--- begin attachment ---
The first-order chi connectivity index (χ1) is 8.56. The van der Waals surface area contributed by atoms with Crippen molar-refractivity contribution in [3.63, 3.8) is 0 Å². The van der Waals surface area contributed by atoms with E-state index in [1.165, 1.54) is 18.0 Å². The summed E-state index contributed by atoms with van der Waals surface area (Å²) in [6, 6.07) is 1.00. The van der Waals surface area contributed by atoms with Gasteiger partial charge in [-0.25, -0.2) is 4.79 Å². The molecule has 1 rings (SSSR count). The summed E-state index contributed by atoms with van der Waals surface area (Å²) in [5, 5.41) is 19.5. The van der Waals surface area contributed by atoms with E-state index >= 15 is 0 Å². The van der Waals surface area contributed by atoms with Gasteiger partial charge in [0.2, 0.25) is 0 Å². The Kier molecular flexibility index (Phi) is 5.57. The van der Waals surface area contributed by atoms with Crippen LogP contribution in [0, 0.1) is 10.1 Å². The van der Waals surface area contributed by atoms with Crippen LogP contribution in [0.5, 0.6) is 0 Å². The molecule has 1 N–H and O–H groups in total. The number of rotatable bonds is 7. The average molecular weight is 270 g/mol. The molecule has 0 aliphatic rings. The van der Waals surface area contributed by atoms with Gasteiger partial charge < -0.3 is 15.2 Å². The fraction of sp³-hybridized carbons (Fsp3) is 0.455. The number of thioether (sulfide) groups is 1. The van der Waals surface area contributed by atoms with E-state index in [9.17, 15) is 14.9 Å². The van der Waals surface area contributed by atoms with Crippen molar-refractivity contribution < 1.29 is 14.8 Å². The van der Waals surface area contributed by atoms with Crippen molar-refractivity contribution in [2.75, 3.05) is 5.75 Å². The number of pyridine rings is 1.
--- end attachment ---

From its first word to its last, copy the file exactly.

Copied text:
The first-order chi connectivity index (χ1) is 8.56. The van der Waals surface area contributed by atoms with Crippen molar-refractivity contribution in [3.63, 3.8) is 0 Å². The van der Waals surface area contributed by atoms with E-state index in [1.165, 1.54) is 18.0 Å². The summed E-state index contributed by atoms with van der Waals surface area (Å²) in [6, 6.07) is 1.00. The van der Waals surface area contributed by atoms with Gasteiger partial charge in [-0.25, -0.2) is 4.79 Å². The molecule has 1 rings (SSSR count). The summed E-state index contributed by atoms with van der Waals surface area (Å²) in [5, 5.41) is 19.5. The van der Waals surface area contributed by atoms with E-state index >= 15 is 0 Å². The van der Waals surface area contributed by atoms with Gasteiger partial charge in [0.2, 0.25) is 0 Å². The Kier molecular flexibility index (Phi) is 5.57. The van der Waals surface area contributed by atoms with Crippen LogP contribution in [0, 0.1) is 10.1 Å². The van der Waals surface area contributed by atoms with Crippen LogP contribution in [0.5, 0.6) is 0 Å². The molecule has 1 N–H and O–H groups in total. The number of rotatable bonds is 7. The average molecular weight is 270 g/mol. The molecule has 0 aliphatic rings. The van der Waals surface area contributed by atoms with Gasteiger partial charge < -0.3 is 15.2 Å². The fraction of sp³-hybridized carbons (Fsp3) is 0.455. The number of thioether (sulfide) groups is 1. The van der Waals surface area contributed by atoms with E-state index in [9.17, 15) is 14.9 Å². The van der Waals surface area contributed by atoms with Crippen molar-refractivity contribution < 1.29 is 14.8 Å². The van der Waals surface area contributed by atoms with Crippen molar-refractivity contribution in [2.75, 3.05) is 5.75 Å². The number of pyridine rings is 1.